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Game info
Amiga

Innocent Until Caught

Innocent Until Caught
GenreAdventure
DeveloperDivide by Zero
PublisherPsygnosis
Released1994
Rating
Graphics:8.5
Sound:8.0
Gameplay:7.5
Overall:8.0
Reviewed byndial
Innocent Until Caught is a sci-fi point and click adventure with a massive number of locations and encounters across several planets. Not bad, but lacks the innovation and fluency in the controls needed to put it on the map. The game was released by Psygnosis for the Commodore Amiga, PC (DOS) and Apple Macintosh computers only.
 
Review
Innocent Until CaughtSTORY / GAMEPLAY
The Interstellat Reveue Decimination Service (IRDS) have got in it for Jack T. Ladd, a small time smuggler and contraband dealer. They want loads of money within the next 28 days or else they are going to do something very nasty to him. In order to earn enough cash to pay off this debt he must beg, borrow, swop, steal, basically anything legal or illegal that doesn't involve manual labor. It's a case, as usual, of collecting objects which help you progress through a a vast number of screens. You control Jack using a series of icons on the base of the screen, holding also the inventory panel. An interesting option is the speed setting, which allow you to set how long speech stays on screen. There is also a map in the bottom left-corner which guides you around the three planets and Cloud City. The satisfaction of completing a task that suddenly reveals a whole new area is immense, but you have to ask yourself if you can bear the monotony of driving your little character back and forth until he makes a connection that bears fruit. Although its nice visuals, sound and plot, the game suffers from sluggish precision of the mouse controls, that discourages you from exploring. It is too difficult to reach items a lot of times, as you need to point exactly to a specific pixel (!) on the screen to interact with it! If you manage to master this control system, then the game is fine. On the PC version its probably easier to do it, but on the Amiga it is a pain to live with it. You may also control your character with the cursors if you like and be able to scroll through each option (rather than click on the icon panel), but again the same sluggish precision to reach an object appears. Thus, the game's real flow is that it is difficult to control, but it gets more interesting with persistence. Disk swapping is also a pain in the ass too. The Amiga version holds 8 floppy-disks, so you can imagine how much disk swapping is getting frustrating (unless if you play the game via WHDLOAD nowadays).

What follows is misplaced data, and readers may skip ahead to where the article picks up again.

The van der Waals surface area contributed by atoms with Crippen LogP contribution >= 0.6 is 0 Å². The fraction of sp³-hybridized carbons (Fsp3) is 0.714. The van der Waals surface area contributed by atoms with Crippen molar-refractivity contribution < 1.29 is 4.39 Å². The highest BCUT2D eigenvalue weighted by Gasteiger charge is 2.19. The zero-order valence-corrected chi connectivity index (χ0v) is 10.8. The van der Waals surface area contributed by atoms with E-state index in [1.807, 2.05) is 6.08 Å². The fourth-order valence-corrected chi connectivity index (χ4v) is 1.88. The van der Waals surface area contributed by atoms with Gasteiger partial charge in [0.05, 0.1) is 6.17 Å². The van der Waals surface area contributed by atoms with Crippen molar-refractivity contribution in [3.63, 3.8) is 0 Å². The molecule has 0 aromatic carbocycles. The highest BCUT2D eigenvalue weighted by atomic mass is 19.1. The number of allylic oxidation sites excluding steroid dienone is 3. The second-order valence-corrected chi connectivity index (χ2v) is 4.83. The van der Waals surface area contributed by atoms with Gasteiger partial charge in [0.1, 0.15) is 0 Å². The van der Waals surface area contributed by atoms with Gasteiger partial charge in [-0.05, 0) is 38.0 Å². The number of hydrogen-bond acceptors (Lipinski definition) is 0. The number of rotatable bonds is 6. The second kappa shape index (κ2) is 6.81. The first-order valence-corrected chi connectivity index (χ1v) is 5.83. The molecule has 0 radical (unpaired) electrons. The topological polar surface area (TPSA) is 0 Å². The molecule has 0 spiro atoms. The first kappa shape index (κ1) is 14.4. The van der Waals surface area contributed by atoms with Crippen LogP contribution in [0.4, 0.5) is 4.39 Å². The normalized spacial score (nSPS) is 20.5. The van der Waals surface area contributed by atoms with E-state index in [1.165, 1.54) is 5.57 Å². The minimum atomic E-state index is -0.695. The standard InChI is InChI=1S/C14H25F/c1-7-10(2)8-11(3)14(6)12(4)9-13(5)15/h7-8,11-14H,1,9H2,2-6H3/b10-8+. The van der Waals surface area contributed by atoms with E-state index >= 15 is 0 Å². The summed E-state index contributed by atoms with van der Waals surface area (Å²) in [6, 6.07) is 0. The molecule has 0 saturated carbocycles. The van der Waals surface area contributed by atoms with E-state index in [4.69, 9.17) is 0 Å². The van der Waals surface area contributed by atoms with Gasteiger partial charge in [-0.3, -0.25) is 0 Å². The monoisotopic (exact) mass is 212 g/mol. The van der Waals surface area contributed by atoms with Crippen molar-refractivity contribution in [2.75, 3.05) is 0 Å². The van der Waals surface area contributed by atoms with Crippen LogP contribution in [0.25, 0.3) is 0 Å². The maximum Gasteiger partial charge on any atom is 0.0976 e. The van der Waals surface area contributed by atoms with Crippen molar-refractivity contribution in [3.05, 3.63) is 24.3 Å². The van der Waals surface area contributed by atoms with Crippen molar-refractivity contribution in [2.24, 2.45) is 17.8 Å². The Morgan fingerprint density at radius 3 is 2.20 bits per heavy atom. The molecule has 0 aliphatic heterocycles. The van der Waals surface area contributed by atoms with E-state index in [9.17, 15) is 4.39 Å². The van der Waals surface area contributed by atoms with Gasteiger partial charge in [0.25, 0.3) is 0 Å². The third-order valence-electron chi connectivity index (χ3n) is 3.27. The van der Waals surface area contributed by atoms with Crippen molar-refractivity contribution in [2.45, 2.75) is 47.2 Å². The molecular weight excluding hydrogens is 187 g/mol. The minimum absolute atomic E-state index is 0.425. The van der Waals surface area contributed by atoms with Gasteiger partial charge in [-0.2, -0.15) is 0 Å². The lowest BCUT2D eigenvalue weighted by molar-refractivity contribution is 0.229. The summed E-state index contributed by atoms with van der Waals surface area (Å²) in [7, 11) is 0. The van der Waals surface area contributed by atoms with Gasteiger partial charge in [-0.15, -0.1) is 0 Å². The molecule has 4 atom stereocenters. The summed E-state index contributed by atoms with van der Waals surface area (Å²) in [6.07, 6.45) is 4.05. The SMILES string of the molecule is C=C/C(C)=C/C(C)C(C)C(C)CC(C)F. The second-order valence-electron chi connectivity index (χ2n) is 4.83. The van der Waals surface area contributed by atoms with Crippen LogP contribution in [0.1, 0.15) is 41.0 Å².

For a fan of the genre (like me), Innocent Until Caught is an attractive sci-fi story with plenty of exploring to be done, but even some seriously gorgeous graphics cannot raise the game above being second-rate for some users.

GRAPHICS / SOUND
Thankfully, Innocent Until Caught is well drawn and this is its strongest point. It's not in the same class as Beneath A Steel Sky game, but it's suitably futuristic and slick with nicely drawn locations in 32 colors for the Amiga version. Characters are very well designed and animated too. The sound is also nice, offering some nicely composed tunes (especially the introductory theme) that add to the game's atmosphere, but lacks those neat little touches which make all the difference.
 
Screenshots
  • Innocent Until Caught
  • Innocent Until Caught
  • Innocent Until Caught
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  • Innocent Until Caught
  • Innocent Until Caught
  • Innocent Until Caught
  • Innocent Until Caught
  • Innocent Until Caught
  • Innocent Until Caught
 
Sounds
Intro/Menu music:  In-game music sample:
 
Comparable platforms



32 colors
Commodore Amiga OCS/ECS



192 colors
PC MS-DOS
 
Hardware information

Amiga 500/500+

Amiga 500/500+CPU: Motorola MC68000 7.16 MHz
MEMORY: 512KB of Chip RAM (OCS chipset - A500), 512 KB of Slow RAM or Trapdoor RAM can be added via the trapdoor expansion, up to 8 MB of Fast RAM or a Hard drive can be added via the side expansion slot. The ECS chipset (A500+) offered 1MB on board to 2MB (extended) of Chip RAM.
GRAPHICS: The OCS chipset (Amiga 500) features planar graphics (codename Denise custom chip), with up to 5 bit-planes (4 in hires), allowing 2, 4, 8, 16 and 32 color screens, from a 12bit RGB palette of 4096 colors. Resolutions varied from 320x256 (PAL, non-interlaced, up to 4096 colors) to 640x512 (interlace, up to 4 colors). Two special graphics modes where also included: Extra Half Bright with 64 colors and HAM with all 4096 colors on-screen. The ECS chipset models (Amiga 500+) offered same features but also extra high resolution screens up to 1280x512 pixels (4 colors at once).
SOUND: (Paula) 4 hardware-mixed channels of 8-bit sound at up to 28 kHz. The hardware channels had independent volumes (65 levels) and sampling rates, and mixed down to two fully left and fully right stereo outputs
read more...
The Amiga 500/500+ (default) color palette
12bit RGB 4096-colors palette
(32 to 4096 colors on screen)
 
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